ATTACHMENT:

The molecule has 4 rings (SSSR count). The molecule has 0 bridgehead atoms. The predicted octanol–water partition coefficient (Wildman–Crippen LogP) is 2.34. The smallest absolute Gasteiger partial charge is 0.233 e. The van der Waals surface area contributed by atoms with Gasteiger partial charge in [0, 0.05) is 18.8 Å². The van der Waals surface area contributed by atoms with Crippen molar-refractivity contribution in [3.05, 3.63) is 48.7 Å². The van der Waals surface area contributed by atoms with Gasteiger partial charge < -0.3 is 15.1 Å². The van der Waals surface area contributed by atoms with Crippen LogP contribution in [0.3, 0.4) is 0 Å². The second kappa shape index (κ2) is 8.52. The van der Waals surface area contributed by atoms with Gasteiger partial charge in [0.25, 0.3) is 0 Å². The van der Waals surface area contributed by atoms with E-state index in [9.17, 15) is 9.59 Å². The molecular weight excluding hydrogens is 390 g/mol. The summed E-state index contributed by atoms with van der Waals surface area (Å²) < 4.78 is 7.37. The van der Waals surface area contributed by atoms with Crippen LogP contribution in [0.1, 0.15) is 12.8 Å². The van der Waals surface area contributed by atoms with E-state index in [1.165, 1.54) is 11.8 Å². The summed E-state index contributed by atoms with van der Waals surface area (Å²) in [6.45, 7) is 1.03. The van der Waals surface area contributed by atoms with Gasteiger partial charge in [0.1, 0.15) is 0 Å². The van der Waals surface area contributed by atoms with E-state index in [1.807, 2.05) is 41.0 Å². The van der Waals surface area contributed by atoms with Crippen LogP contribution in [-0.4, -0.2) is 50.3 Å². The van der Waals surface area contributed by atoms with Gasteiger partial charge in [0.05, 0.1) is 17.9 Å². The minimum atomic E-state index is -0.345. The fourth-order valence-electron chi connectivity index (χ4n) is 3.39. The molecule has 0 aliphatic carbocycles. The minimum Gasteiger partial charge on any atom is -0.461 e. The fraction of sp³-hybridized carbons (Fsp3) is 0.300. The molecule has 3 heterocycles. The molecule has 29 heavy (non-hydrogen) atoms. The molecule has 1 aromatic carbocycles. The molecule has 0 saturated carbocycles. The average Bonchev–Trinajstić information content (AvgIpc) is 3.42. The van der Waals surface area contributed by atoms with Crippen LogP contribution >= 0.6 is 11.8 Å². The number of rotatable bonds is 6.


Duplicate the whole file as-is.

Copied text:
The molecule has 4 rings (SSSR count). The molecule has 0 bridgehead atoms. The predicted octanol–water partition coefficient (Wildman–Crippen LogP) is 2.34. The smallest absolute Gasteiger partial charge is 0.233 e. The van der Waals surface area contributed by atoms with Gasteiger partial charge in [0, 0.05) is 18.8 Å². The van der Waals surface area contributed by atoms with Crippen molar-refractivity contribution in [3.05, 3.63) is 48.7 Å². The van der Waals surface area contributed by atoms with Gasteiger partial charge < -0.3 is 15.1 Å². The van der Waals surface area contributed by atoms with Crippen LogP contribution in [0.3, 0.4) is 0 Å². The second kappa shape index (κ2) is 8.52. The van der Waals surface area contributed by atoms with Gasteiger partial charge in [0.25, 0.3) is 0 Å². The van der Waals surface area contributed by atoms with E-state index in [9.17, 15) is 9.59 Å². The molecular weight excluding hydrogens is 390 g/mol. The summed E-state index contributed by atoms with van der Waals surface area (Å²) < 4.78 is 7.37. The van der Waals surface area contributed by atoms with Crippen LogP contribution in [0.1, 0.15) is 12.8 Å². The van der Waals surface area contributed by atoms with E-state index in [1.165, 1.54) is 11.8 Å². The summed E-state index contributed by atoms with van der Waals surface area (Å²) in [6.45, 7) is 1.03. The van der Waals surface area contributed by atoms with Gasteiger partial charge in [0.1, 0.15) is 0 Å². The van der Waals surface area contributed by atoms with E-state index in [1.807, 2.05) is 41.0 Å². The van der Waals surface area contributed by atoms with Crippen LogP contribution in [-0.4, -0.2) is 50.3 Å². The van der Waals surface area contributed by atoms with Gasteiger partial charge in [0.05, 0.1) is 17.9 Å². The minimum atomic E-state index is -0.345. The fourth-order valence-electron chi connectivity index (χ4n) is 3.39. The molecule has 0 aliphatic carbocycles. The minimum Gasteiger partial charge on any atom is -0.461 e. The fraction of sp³-hybridized carbons (Fsp3) is 0.300. The molecule has 3 heterocycles. The molecule has 29 heavy (non-hydrogen) atoms. The molecule has 1 aromatic carbocycles. The molecule has 0 saturated carbocycles. The average Bonchev–Trinajstić information content (AvgIpc) is 3.42. The van der Waals surface area contributed by atoms with Crippen LogP contribution >= 0.6 is 11.8 Å². The number of rotatable bonds is 6.